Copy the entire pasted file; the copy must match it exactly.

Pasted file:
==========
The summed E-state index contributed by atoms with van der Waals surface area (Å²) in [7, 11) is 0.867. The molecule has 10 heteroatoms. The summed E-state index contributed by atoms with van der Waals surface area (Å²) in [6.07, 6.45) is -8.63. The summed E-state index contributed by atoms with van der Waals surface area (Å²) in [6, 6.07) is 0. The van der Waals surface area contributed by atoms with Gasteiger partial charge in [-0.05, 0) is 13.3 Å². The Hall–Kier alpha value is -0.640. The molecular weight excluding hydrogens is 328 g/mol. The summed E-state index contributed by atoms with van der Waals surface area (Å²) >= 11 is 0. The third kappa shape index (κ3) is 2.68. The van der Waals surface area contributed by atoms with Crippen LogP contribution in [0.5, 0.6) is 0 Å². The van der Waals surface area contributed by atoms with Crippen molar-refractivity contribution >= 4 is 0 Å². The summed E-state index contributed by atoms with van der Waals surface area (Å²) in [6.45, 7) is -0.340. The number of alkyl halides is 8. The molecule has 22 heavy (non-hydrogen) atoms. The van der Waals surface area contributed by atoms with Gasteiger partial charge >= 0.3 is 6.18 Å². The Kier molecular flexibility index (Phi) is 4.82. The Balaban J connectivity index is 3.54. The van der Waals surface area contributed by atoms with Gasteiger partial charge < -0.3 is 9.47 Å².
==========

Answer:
The summed E-state index contributed by atoms with van der Waals surface area (Å²) in [7, 11) is 0.867. The molecule has 10 heteroatoms. The summed E-state index contributed by atoms with van der Waals surface area (Å²) in [6.07, 6.45) is -8.63. The summed E-state index contributed by atoms with van der Waals surface area (Å²) in [6, 6.07) is 0. The van der Waals surface area contributed by atoms with Gasteiger partial charge in [-0.05, 0) is 13.3 Å². The Hall–Kier alpha value is -0.640. The molecular weight excluding hydrogens is 328 g/mol. The summed E-state index contributed by atoms with van der Waals surface area (Å²) >= 11 is 0. The third kappa shape index (κ3) is 2.68. The van der Waals surface area contributed by atoms with Crippen LogP contribution in [0.5, 0.6) is 0 Å². The van der Waals surface area contributed by atoms with Crippen molar-refractivity contribution >= 4 is 0 Å². The summed E-state index contributed by atoms with van der Waals surface area (Å²) in [6.45, 7) is -0.340. The number of alkyl halides is 8. The molecule has 22 heavy (non-hydrogen) atoms. The van der Waals surface area contributed by atoms with Gasteiger partial charge >= 0.3 is 6.18 Å². The Kier molecular flexibility index (Phi) is 4.82. The Balaban J connectivity index is 3.54. The van der Waals surface area contributed by atoms with Gasteiger partial charge < -0.3 is 9.47 Å².